The Dunning-Kruger effect is a cognitive bias in which individuals are prone to assess their cognitive ability as greater than it truly is. Most simply, individuals who are the least competent at a task often incorrectly rate themselves as high-performing even when they lack particular knowledge or expertise.
|“I am wiser than this man, for neither of us appears to know anything great and good; but he fancies he knows something, although he knows nothing; whereas I, as I do not know anything, so I do not fancy I do. In this trifling particular, then, I appear to be wiser than he, because I do not fancy I know what I do not know.”|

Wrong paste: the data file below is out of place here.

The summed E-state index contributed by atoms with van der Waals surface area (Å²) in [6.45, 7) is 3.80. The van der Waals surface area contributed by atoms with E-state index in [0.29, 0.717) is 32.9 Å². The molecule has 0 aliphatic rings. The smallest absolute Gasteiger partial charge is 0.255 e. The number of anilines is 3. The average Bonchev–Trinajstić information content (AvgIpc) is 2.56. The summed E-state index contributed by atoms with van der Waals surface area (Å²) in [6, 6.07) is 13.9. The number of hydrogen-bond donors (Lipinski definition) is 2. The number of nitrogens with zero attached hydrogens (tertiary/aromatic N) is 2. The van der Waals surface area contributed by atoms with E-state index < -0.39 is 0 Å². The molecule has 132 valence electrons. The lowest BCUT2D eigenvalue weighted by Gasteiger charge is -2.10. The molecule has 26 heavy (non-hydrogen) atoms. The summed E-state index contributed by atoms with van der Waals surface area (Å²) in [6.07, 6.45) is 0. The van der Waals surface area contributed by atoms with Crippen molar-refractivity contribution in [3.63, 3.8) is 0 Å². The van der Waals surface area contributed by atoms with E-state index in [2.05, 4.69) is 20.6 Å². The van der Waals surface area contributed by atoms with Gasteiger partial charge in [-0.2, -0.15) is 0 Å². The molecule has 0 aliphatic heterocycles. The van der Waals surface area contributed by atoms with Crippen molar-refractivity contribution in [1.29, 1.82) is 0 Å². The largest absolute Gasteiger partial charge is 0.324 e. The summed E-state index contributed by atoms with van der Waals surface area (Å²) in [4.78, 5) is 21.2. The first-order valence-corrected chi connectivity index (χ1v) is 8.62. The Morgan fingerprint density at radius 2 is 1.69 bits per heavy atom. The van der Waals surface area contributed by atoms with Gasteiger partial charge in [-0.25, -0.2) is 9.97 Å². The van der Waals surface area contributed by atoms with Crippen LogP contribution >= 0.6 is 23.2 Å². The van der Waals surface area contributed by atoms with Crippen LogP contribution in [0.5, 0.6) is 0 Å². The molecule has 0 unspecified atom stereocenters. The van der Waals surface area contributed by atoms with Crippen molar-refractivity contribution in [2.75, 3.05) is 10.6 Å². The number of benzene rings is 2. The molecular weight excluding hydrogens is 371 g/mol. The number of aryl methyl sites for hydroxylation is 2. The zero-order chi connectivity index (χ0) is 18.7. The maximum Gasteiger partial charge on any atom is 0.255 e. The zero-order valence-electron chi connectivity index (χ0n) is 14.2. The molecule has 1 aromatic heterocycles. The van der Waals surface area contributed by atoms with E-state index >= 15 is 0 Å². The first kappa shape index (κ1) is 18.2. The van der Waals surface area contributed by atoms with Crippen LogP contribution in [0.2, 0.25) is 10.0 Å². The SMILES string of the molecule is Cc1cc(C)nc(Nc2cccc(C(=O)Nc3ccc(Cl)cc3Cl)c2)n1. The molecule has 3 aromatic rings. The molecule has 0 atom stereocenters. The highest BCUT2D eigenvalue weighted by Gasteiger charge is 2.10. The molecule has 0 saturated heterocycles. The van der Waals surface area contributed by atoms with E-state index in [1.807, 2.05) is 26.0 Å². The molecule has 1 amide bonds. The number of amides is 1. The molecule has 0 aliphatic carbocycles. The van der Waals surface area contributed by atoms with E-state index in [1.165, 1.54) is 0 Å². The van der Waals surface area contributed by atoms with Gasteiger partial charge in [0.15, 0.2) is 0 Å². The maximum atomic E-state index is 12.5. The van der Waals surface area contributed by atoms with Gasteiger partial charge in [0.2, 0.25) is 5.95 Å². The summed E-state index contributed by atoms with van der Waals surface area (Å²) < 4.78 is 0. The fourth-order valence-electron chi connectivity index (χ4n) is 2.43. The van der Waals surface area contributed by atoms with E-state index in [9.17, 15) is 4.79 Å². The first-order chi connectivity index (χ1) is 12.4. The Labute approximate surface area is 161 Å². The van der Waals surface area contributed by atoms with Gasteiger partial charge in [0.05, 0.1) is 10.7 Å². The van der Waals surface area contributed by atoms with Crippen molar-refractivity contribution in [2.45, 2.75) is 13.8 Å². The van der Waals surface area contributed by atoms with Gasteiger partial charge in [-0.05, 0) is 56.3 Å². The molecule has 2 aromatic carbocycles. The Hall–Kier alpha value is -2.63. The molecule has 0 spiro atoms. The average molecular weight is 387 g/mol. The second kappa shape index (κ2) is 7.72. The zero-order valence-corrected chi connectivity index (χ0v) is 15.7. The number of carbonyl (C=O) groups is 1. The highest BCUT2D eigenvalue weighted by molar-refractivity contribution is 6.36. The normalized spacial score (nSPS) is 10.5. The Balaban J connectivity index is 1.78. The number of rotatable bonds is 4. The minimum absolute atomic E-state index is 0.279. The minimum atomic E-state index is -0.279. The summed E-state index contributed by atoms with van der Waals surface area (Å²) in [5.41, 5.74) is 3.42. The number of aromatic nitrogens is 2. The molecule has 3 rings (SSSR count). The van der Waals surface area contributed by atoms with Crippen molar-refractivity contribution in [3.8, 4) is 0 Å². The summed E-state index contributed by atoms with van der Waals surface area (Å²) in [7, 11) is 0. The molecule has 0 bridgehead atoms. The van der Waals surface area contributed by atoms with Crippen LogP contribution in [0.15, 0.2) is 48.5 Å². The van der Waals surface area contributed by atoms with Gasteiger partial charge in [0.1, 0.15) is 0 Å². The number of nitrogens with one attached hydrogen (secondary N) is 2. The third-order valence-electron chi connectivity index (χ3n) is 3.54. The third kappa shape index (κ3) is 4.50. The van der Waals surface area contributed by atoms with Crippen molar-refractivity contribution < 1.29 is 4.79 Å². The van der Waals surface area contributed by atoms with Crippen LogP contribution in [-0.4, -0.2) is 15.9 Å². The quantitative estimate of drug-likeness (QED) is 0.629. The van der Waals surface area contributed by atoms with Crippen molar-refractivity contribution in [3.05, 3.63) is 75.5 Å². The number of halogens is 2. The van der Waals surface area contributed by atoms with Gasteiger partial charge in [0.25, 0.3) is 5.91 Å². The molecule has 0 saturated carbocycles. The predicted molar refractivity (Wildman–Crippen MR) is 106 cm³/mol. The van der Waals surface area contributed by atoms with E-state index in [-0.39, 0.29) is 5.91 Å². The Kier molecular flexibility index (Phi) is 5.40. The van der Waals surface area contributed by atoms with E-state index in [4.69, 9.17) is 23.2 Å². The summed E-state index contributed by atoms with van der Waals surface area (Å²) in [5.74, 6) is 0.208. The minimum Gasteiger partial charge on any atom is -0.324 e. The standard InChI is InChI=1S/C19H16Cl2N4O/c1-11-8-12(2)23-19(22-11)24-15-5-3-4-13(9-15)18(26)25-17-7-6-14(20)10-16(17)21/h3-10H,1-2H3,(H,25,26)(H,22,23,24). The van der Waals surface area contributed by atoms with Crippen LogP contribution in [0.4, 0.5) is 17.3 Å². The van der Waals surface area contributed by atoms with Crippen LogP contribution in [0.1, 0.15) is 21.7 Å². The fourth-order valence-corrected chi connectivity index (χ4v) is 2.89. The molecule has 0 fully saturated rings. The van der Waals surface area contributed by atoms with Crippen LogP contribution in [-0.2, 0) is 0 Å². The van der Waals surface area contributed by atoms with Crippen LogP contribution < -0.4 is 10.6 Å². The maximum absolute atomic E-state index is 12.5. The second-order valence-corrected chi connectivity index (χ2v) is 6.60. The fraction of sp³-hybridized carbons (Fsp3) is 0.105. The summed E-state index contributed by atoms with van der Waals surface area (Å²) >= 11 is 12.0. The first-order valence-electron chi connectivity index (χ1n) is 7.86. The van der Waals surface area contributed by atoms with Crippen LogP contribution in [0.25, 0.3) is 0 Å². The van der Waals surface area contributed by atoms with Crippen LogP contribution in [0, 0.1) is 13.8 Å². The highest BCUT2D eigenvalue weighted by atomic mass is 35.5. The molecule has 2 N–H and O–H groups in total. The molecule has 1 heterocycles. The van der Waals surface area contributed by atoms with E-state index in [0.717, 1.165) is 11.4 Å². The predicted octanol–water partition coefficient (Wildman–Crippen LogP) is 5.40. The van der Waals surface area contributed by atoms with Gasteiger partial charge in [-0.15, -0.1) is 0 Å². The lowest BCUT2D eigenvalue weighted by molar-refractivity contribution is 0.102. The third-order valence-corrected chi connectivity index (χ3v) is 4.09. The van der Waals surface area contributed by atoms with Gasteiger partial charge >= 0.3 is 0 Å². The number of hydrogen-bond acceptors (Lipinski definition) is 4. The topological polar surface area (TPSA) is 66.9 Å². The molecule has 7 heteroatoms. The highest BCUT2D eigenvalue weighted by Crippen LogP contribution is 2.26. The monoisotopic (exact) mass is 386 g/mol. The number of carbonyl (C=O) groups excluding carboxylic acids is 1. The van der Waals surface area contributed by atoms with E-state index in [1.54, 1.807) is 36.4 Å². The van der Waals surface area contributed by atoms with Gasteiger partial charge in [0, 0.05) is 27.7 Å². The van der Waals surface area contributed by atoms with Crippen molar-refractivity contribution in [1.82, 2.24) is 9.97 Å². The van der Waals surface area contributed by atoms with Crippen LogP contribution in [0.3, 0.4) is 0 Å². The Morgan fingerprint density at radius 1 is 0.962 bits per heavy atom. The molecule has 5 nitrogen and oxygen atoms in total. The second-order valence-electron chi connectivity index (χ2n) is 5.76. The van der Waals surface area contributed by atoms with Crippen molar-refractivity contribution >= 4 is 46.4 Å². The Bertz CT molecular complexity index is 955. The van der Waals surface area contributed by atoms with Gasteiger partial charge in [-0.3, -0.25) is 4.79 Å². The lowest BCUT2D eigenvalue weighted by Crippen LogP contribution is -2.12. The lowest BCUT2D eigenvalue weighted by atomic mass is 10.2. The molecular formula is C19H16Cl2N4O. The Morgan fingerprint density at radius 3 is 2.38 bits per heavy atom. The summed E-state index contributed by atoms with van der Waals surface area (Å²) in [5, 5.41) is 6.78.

|—attributed to Socrates, from Plato, Apology|